Website content an extension of labeling: FDA warning letter shows companies need to ‘think about their real estate space’

By Stephen DANIELLS

- Last updated on GMT

Website content an extension of labeling: FDA warning letter shows companies need to ‘think about their real estate space’

Related tags: Warning letter, Fda warning letter, Dietary supplement, Fda

The FDA has issued a warning letter for a company website that links to articles with disease claims cause products to be drugs (FDA), causing the products linked to such articles to be drugs.

The letter to Green Bay, Wisconsin-based EuroPharma Co., Inc. and it’s president, Terry Lemerond, make for “important reading”, ​according to a legal alert from the American Herbal Products Association (AHPA).

“Supplement companies that link to articles or published literature from their website product pages take note: FDA views disease discussions in those articles to cause the products to be considered drugs,” ​stated the AHPA note.

“This warning letter to Europharma sets forth in detail how FDA looks at websites for disease claims.

“This is important reading for all companies linking to disease-discussion articles in their websites.”

Please click here to read the warning letter​.

Warning letter

In an email statement to NutraIngredients-USA, EuroPharma confirmed receipt of the warning letter, which challenges claims observed by FDA on the EuroPharma website. 

"In fact, however, the alleged claims were not actually on the website, but were found in articles linked to the website," ​said the company. 
"Those articles were separated by a disclaimer, which reflected among other things, the following:
1. The article was reprinted in its entirety 
2. The article does not promote a particular brand of supplement
3. The article does not promote a particular manufacturer 
"It is the contention of EuroPharma that all such literature constituted 'third party' compliant literature within the meaning of Section 5 of the Dietary Supplement Health and Education Act of 1994 ("DSHEA"). Section 5 of DSHEA exempts qualifying literature from the definition of labeling when such material is used in connection with the sale of dietary supplements to consumers.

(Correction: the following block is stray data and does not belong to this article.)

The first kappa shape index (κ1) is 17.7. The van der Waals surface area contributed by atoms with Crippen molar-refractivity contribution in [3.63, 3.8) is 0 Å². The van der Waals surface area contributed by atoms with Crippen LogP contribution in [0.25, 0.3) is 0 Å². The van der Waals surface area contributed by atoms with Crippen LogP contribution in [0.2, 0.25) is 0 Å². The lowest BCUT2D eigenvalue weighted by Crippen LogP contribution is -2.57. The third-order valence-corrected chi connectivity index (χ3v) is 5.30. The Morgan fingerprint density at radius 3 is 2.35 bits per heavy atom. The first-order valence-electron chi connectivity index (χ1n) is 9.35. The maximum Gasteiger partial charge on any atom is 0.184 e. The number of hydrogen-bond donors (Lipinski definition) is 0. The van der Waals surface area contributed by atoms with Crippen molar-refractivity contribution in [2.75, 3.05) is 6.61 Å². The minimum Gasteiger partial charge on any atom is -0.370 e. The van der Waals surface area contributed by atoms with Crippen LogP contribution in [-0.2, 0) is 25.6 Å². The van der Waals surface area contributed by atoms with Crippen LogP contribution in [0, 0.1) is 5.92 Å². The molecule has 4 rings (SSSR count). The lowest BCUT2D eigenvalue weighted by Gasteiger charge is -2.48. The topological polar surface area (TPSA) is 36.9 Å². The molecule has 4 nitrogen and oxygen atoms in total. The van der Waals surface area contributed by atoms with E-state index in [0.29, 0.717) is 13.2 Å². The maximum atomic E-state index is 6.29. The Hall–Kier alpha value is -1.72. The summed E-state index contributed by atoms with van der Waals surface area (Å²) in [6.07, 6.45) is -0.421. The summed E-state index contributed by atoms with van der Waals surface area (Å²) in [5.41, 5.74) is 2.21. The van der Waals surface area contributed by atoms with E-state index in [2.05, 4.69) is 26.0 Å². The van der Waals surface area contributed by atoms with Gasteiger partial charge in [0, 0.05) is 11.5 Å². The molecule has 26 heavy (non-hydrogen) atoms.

"And while it is true that the articles reference formulas with identical ingredients and amounts, it is the position of EuroPharma that the same is not in fact in contravention of the plain terms and requirements of DSHEA.
"EuroPharma is currently preparing its response to the FDA Warning Letter. In the interim, without admitting the allegations contained in the Warning Letter, EuroPharma has removed the links to all such literature pending a resolution of this matter.
"EuroPharma is confident that FDA will reconsider its position and EuroPharma has every intent to comply fully with the Federal Food, Drug, and Cosmetic Act."

Labeling

In a webinar this week hosted by the Council for Responsible Nutrition (CRN) and Virgo Publishing, Corey Hilmas, MD, PhD team leader of FDA's Dietary Supplement Regulation Implementation Team, advised companies that if they control the content, like social media or websites, then the company is responsible for it, and claims on these could be considered disease claims.

“Think about the real estate space you have,” ​he said “Many companies do not put it all on the labels.”

The FDA considers labeling to extend across a range of content sources, he said, including labels, brochures, on social media sites, and websites.  

Other warning letters from the agency indicate that some companies are still vague on the nature of website language​, while FDA has also sent warning letters for activity on Facebook on Twitter​.

Related topics: Regulation, Product claims

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